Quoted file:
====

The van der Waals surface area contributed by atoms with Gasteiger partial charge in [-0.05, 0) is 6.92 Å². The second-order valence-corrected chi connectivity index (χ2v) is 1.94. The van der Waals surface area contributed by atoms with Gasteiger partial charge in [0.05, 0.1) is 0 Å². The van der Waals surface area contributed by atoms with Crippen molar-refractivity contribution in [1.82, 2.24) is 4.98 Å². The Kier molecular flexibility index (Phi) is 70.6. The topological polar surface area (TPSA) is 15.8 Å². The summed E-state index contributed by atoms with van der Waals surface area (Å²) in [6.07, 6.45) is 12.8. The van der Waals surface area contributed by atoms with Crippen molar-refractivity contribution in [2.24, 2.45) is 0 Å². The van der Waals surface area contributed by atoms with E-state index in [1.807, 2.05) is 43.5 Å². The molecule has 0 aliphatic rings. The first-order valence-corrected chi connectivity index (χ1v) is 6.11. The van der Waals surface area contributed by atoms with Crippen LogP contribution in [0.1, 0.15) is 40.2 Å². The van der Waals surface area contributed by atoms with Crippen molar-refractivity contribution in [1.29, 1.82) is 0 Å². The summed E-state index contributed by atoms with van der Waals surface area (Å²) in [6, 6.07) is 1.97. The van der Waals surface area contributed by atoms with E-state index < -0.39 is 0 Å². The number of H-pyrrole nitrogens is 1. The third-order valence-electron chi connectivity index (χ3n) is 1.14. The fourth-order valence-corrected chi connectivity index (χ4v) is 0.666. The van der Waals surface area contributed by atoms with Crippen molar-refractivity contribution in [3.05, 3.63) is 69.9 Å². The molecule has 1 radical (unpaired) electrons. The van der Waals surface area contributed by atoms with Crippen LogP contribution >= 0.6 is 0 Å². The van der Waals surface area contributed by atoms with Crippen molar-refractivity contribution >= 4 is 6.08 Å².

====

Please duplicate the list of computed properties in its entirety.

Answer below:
The van der Waals surface area contributed by atoms with Gasteiger partial charge in [-0.05, 0) is 6.92 Å². The second-order valence-corrected chi connectivity index (χ2v) is 1.94. The van der Waals surface area contributed by atoms with Gasteiger partial charge in [0.05, 0.1) is 0 Å². The van der Waals surface area contributed by atoms with Crippen molar-refractivity contribution in [1.82, 2.24) is 4.98 Å². The Kier molecular flexibility index (Phi) is 70.6. The topological polar surface area (TPSA) is 15.8 Å². The summed E-state index contributed by atoms with van der Waals surface area (Å²) in [6.07, 6.45) is 12.8. The van der Waals surface area contributed by atoms with Crippen molar-refractivity contribution in [2.24, 2.45) is 0 Å². The van der Waals surface area contributed by atoms with E-state index in [1.807, 2.05) is 43.5 Å². The molecule has 0 aliphatic rings. The first-order valence-corrected chi connectivity index (χ1v) is 6.11. The van der Waals surface area contributed by atoms with Crippen LogP contribution in [0.1, 0.15) is 40.2 Å². The van der Waals surface area contributed by atoms with Crippen molar-refractivity contribution in [1.29, 1.82) is 0 Å². The summed E-state index contributed by atoms with van der Waals surface area (Å²) in [6, 6.07) is 1.97. The van der Waals surface area contributed by atoms with E-state index < -0.39 is 0 Å². The number of H-pyrrole nitrogens is 1. The third-order valence-electron chi connectivity index (χ3n) is 1.14. The fourth-order valence-corrected chi connectivity index (χ4v) is 0.666. The van der Waals surface area contributed by atoms with Crippen molar-refractivity contribution in [3.05, 3.63) is 69.9 Å². The molecule has 1 radical (unpaired) electrons. The van der Waals surface area contributed by atoms with Crippen LogP contribution >= 0.6 is 0 Å². The van der Waals surface area contributed by atoms with Crippen molar-refractivity contribution >= 4 is 6.08 Å².